This just in. This could be one of the most important endorsements so far, mainly because it could tip exactly the kind of people who are still sitting on the fence.

12 October 2008

Sub-prime nation

I have had this great blog post about the economy running around in my head. I have the left view, the right view and correct view (maybe). I have how we got here and where we may be headed and what to do about it. But somehow, with reading this cacophony of voices, I am unable or unwilling to add my own. So all I can do is share.

28 September 2008

Paul Newman, 1925--2008

I was crushed to read suddenly of the passing of Paul Newman. What a beautiful soul he was. Such a handsome man, a great actor and patron of the arts, a humanitarian and an all-round great example of how to live. I hope they give him a standing ovation in heaven.

17 September 2008

The Onion rips a new one for MoveOn.org

Yes! The Onion has surpassed itself.

And now I feel really good about my decision to cut off all emails from the profoundly annoying MoveOn.org. (No link; I don't want to encourage them.) I had sent them several thoughtful replies about how all these petitions were really terribly unproductive. Finally I just got tired of being simultaneously ignored and inundated with presumptious emails. Apparently I am not the only one. I like Obama's way* of dealing with them.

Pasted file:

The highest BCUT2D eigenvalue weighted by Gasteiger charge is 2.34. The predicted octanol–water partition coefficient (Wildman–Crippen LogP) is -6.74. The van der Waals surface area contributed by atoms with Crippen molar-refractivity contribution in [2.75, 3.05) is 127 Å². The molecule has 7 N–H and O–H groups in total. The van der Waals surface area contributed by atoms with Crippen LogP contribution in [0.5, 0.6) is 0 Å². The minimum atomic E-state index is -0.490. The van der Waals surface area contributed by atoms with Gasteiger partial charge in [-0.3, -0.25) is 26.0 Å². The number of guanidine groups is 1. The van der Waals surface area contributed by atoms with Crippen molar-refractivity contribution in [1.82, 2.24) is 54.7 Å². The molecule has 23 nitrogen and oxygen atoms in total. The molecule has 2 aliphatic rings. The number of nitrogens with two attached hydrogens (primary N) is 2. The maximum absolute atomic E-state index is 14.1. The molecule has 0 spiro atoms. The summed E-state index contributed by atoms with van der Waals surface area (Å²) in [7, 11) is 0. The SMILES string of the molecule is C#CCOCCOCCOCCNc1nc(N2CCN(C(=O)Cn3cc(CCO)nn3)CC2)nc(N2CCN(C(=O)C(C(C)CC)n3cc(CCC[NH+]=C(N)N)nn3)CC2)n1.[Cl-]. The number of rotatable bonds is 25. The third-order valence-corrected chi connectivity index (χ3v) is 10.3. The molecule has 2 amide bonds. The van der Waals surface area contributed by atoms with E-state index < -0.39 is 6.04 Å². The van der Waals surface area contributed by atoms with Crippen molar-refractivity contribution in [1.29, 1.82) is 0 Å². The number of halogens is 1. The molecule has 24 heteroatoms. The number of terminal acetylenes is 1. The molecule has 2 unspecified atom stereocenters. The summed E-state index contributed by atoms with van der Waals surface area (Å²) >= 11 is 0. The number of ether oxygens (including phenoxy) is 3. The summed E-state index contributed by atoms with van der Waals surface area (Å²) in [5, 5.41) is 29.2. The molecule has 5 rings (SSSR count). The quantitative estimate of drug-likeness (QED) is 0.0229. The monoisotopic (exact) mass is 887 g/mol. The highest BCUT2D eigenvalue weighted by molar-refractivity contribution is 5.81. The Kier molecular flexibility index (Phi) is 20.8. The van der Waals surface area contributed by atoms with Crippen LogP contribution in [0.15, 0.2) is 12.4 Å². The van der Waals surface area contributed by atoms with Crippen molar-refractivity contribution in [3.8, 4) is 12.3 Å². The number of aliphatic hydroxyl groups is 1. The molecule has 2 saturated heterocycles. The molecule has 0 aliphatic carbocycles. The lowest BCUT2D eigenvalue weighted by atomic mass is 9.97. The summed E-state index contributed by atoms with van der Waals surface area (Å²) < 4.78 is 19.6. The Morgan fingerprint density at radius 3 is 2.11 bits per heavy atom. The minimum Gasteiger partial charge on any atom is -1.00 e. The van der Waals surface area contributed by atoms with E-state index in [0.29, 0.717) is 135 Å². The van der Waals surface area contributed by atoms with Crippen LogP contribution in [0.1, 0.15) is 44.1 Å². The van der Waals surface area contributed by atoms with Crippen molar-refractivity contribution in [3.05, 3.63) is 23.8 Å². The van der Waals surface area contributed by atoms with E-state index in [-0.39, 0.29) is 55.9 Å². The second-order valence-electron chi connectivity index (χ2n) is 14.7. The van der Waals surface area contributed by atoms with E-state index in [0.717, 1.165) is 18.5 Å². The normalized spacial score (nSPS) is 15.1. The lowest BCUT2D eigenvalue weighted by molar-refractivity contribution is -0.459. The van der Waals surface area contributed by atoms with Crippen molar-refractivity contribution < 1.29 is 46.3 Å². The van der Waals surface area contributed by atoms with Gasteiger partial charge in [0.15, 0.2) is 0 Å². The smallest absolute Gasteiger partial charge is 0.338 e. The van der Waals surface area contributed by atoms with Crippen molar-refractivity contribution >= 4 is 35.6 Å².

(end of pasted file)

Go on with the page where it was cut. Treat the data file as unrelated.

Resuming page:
Perhaps most telling of his recent frustrations, Obama's mail records confirm that, in April 2008, he replied to a MoveOn.org e-mail entitled "10 Things You Need to Know About John McCain" with the message "Shut up."

* Obama didn't really do this; the Onion is fictional and satirical, for those of you not familiar with it.

Prominent left-wingers' views of the financial meltdown

What? We still can't say the word "depression"? How about "recession", can we at least call it that? Are we all Keynesians now?
The Guardian has a nice selection of comments and insights into the global financial crisis, coming out on the same day that Lloyd's TSB is in talks to buy out Halifax-BOS (both major UK banks and the result of earlier mega-mergers, but in more optimistic times.) But rather than being the thoughts of pundits and economists, these views are from philosophers, artists, socialists and peace activists.
Is capitalism done for? Is it even in trouble? Most of the thinkers say no. They are not so positive about the chances of the nemesis known as New Labour, however. Many of them bemoan the undeniable fact that the left does not have an inkling of a reform plan. But still, the analyses are mostly quite spot-on.